Saturday, January 14, 2012

33. La Nouvelle Heloise

La Nouvelle Heloise
Julie, or the New Heloise
Jean-Jacques Rousseau
This novel really was a roller coaster ride for me.  I went from hating it, to liking it, to disliking it, and finally to loving it.  I read Moby Dick in between this and my last book and that was not as much as an experience for me, although Moby Dick is infinitely better known.

Let's start with why I initially hated it.  The book started out with the most insecure, insufferable whiners I had ever had the misfortune of reading about.  Saint-Preux was in love with Julie, who he had tutored all through her childhood.  I think it would have been interesting to read about how they fell in love but the novel picks up after they are already sickeningly committed to each other.  Their letters, though filled with romantic language, were actually quite vicious to each other, and I predicted a murder-suicide.  In one chapter, Julie sent Saint-Preux a portrait of herself. She wanted it to be really accurate so he wouldn't fall in love with "charms she did not possess" because then he would be unfaithful.  Maybe she had good reason for being insecure, because Saint Preux later ended up sleeping with a prostitute in a whorehouse.  He says it wasn't his fault because he was drunk and had mistaken white wine for water.  Never fall for that line ladies.

Anyway, about half way through the novel, the whining stops and a really bittersweet resolution appears.  Of course, to tell you why I like it so much would ruin it for you, so I must stop myself.  After that, Rousseau gets too preoccupied with secondary characters (the cause of my disliking phase).  At the end, though, Rousseau's writing is absolutely phenomenal which is reason enough to read it.  In fact, I had to keep reading out loud his last end note to random people because it was so sweet and thought-provoking.  So check it out, but don't buy a copy off Amazon because their versions suck.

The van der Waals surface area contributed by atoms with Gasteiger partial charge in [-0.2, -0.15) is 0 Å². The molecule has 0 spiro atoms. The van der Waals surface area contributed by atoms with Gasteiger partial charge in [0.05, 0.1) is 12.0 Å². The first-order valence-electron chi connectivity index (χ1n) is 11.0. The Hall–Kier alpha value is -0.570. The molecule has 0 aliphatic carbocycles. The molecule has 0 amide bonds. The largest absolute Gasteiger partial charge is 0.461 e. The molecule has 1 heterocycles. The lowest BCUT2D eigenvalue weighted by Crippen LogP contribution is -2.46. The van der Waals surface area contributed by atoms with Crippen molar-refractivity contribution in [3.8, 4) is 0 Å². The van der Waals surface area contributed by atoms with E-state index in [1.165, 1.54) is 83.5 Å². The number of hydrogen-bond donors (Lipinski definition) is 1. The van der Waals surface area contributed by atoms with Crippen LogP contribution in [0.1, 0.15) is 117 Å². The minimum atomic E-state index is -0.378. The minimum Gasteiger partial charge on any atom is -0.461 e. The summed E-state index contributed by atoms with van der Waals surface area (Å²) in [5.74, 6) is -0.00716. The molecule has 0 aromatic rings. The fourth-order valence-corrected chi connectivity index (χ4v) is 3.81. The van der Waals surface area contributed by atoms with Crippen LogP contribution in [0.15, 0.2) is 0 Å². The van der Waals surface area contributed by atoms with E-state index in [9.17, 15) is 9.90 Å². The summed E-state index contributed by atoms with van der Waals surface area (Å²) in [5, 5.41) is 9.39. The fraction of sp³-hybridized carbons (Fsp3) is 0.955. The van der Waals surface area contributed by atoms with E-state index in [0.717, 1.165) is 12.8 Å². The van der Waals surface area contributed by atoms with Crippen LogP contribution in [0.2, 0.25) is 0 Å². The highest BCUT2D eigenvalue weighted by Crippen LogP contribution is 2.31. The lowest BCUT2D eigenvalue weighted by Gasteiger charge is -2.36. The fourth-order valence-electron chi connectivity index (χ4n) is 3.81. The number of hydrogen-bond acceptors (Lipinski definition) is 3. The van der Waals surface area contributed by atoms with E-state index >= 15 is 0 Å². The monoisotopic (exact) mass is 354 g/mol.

RATING: ***--

Interesting Facts:

This novel was so successful that publishers could not print copies fast enough and ended up having to rent out copies, sometimes by the hour.  People loved the book so much that they flooded Rousseau with letters, making him the first "celebrity author".

Voltaire called the novel's success "the infamy of the century".  Jealous, much?

1 comment:

  1. I accidentally read your review before I read the book and was so curious about that ending that it felt rather anticlimactic. I wonder if your version was different from mine. At least a hundred pages were cut out because of Rousseau's digressions.